The German Danube
Cycle along the entire German Danube
Designed by Richard Meier, the contemporary aesthetic of the concrete-and-glass Stadthaus is a dramatic contrast to the Münster. The...
The glass-fronted Kunsthalle Weishaupt unveils the private collection of Siegfried Weishaupt. The accent is on modern and pop art, with...
The 14th-century Rathaus has an ornately painted Renaissance facade and a gilded astrological clock (1520); bells count off every...
Go for coffee or a good-value lunch special; linger for the mesmerising cathedral views at this glass cube opposite.
'Ooh, it’s so big'… First-time visitors gush as they strain their neck muscles gazing up to the Münster. It is. And rather beautiful. Celebrated for its 161.5m-high steeple, the world’s tallest, this Goliath of cathedrals took a staggering 500 years to build from the first stone laid in 1377. Note the hallmarks on each stone, inscribed by cutters who were paid by the block. Those intent on cramming the Münster into one photo, filigree spire and all, should lie down on the cobbles.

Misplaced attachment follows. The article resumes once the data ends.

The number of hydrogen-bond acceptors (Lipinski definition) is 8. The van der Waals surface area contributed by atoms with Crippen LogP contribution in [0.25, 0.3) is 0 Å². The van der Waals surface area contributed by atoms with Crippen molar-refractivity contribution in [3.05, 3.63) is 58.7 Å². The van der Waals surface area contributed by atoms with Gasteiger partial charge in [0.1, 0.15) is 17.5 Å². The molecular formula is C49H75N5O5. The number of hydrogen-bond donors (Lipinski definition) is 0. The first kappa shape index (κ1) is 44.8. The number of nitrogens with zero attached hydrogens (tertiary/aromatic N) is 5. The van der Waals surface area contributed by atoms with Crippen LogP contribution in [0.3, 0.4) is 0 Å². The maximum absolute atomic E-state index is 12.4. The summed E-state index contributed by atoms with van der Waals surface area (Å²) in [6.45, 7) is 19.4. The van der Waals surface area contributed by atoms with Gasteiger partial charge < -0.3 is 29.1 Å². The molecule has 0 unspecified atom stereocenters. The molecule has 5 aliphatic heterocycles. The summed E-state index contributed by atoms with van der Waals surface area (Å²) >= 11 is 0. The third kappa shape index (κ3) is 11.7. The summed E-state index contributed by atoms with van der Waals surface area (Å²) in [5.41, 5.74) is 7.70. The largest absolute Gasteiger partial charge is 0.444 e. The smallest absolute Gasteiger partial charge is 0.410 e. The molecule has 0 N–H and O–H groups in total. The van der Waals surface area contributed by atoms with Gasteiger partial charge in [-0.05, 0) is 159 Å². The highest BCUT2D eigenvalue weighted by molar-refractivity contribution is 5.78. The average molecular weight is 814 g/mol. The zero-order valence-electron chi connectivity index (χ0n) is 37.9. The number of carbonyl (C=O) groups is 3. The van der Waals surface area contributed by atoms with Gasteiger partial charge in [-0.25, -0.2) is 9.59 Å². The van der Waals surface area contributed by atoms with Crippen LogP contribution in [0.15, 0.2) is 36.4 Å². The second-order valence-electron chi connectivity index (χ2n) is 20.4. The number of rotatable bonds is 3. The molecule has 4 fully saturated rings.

Only by puffing up 768 spiral steps to the 143m-high viewing platform of the tower can you appreciate the Münster’s dizzying height. Up top there are terrific views of the Black Forest and, on cloud-free days, the Alps.
The Israelfenster , a stained-glass window above the west door, commemorates Jews killed during the Holocaust. The Gothic-style wooden pulpit canopy eliminates echoes during sermons. Biblical figures and historical characters such as Pythagoras, embellish the 15th-century oak choir stalls . The Münster’s regular organ concerts are a musical treat.
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